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Police should be held to a higher standard

Santa Maria

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I read your article about how SLO county cops are not required to submit to random drug testing (“No random drug testing for cops,” Oct. 29). The expert Eugene O’Donnell was quoted as saying they should submit because the public sees it as a double standard. The article states that taxi, limousine, ambulance, bus, and truck drivers must submit to random drug testing for life just because they drive. Cops drive faster than speed limits in dangerous situations and they are authorized to use lethal force. Why should they be considered different?
 

From my experience, law enforcement is full of double standards.  We see cops speeding all the time when not headed to any emergency.  We all know of situations where off-duty cops were not cited or arrested for breaking laws related to driving. Many examples are petty, but some are terrifying.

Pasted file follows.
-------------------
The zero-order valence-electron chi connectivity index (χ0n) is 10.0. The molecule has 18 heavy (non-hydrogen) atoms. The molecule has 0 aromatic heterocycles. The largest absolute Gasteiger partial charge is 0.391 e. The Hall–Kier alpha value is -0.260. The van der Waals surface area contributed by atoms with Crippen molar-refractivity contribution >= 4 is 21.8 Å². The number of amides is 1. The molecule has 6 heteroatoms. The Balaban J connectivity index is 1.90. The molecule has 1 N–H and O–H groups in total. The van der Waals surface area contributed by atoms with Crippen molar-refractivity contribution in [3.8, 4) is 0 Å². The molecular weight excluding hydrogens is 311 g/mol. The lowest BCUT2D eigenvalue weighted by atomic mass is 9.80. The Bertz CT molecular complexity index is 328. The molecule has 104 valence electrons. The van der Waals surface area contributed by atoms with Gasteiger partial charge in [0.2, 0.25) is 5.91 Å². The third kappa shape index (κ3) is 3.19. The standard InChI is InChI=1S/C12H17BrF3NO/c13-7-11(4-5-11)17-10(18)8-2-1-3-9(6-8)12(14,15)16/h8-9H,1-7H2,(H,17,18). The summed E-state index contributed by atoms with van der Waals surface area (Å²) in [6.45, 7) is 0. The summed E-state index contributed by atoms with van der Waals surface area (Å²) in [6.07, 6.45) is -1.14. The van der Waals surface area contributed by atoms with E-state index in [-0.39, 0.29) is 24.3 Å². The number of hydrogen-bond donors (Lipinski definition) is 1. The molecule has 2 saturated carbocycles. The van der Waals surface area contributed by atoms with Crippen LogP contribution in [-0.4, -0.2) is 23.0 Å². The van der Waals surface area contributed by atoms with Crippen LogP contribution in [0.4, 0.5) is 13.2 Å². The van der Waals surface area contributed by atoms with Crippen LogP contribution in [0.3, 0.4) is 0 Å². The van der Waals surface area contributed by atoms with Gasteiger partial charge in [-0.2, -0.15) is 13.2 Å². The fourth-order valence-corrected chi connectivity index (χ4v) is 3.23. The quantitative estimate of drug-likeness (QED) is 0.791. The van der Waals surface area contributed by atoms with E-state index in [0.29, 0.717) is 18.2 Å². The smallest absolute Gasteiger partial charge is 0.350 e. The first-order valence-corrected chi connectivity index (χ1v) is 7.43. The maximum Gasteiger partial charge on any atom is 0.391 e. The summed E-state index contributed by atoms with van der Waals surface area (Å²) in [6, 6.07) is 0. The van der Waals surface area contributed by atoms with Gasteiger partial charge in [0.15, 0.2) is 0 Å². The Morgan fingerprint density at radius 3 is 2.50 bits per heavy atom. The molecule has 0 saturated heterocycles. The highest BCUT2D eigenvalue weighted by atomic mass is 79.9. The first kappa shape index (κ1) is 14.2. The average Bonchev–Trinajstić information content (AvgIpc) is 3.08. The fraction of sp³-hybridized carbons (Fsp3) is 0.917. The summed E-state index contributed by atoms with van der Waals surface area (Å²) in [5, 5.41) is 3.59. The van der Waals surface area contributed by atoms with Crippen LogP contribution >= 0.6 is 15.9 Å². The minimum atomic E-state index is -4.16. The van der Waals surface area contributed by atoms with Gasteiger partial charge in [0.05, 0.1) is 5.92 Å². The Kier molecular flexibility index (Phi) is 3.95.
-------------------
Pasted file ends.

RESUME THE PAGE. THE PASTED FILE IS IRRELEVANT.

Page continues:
It’s pretty hard to find someone who doesn’t have a story about inappropriate police conduct. We have woven it into our pop culture without question. A bad cop story is common; a good cop story is like a bigfoot sighting.
 

Some studies have found police officers to have among the highest rates of alcoholism, spousal abuse, and infidelity of any profession. Cops should be even more subject to laws, morality, and ethics than other people because they have taken an oath to enforce laws and protect us. When a cop breaks the law, he or she devalues all of us. When other cops protect him or her, they sell out our nation.  Such conduct defaces our nationalism and family values in ways that can never be repaired. It is for this reason that cops and other public officials should be held to a higher standard than the public.

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